Tests show McAlister, Old Main fountains contain “dangerously acidic” water

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by Julia Kramer, Payton Turner, Taylor Fulgham, Waid Rainey & Lauren Swaim
Online Editor, Staff Writers & Photo Editor

 

(Updated Nov. 9, 2016) After this story’s publication, Conway Corporation sent a lab technician to campus with a portable pH meter to take readings of the drinking water on campus. Manager of Marketing and Public Relations at Conway Corporation Crystal Kemp contacted The Echo on Nov. 3 and shared the results. The lab technician found all of the sites tested to have pH levels between 6.6 and 6.9, which meet Environmental Protection Agency drinking water standards. 

In an effort to determine the safety of the water students drink every day, 13 fountains in nine campus buildings were tested for pH levels, alkalinity, iron, copper, nitrate, nitrite, chlorine and hardness. The tests were color-coated strips that had to be dipped or swished around in samples of the water fountain water and then compared to the color chart included with the strips. The tests reported good levels of the above chemicals and characteristics, except pH levels.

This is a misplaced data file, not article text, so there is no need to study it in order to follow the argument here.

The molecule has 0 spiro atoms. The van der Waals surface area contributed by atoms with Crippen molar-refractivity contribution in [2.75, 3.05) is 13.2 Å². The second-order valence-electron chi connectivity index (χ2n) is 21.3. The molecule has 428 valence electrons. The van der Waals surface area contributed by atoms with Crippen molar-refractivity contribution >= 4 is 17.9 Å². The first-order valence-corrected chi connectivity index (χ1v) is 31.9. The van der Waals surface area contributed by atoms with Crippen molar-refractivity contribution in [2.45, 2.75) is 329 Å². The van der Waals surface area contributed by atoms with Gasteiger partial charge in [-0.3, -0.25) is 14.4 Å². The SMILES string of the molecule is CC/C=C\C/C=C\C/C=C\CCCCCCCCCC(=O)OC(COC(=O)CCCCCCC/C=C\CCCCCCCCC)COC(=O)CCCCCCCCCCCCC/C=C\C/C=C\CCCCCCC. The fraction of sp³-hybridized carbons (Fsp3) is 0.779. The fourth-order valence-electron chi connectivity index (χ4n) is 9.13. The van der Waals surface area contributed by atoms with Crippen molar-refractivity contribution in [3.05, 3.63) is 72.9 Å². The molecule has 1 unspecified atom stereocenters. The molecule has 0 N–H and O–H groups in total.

The pH levels in the buildings varied greatly.

Stanley Russ Hall and the third floor of Irby Hall both had perfect 6.5 pH levels. The Student Center, first floor of Irby Hall, Snow Fine Arts, Torreyson Library, the second floor of Burdick, the first floor of McAlister, the HPER center and the College of Business were at 5, a cautionary pH level. The water in these buildings ran the risk of being too acidic. Old Main and the third floor of McAlister were at a pH level of 2, which is dangerously acidic.

Art history instructor Melisa Quesenberry, who spends the majority of her work day in McAlister, said she prefers to bring water from home or buy a bottle from the Student Center if necessary.

“It [the McAlister water]smells funny and it’s cloudy sometimes,” she said. “Sometimes I’m in the middle of class and I’ve just refilled a bottle of water at the fountain and I can’t even drink the water because it just smells foul.”

Quesenberry said the building had terrible water problems over the summer.

“There was a weird, white sort of sediment just kind of in the water,” she said.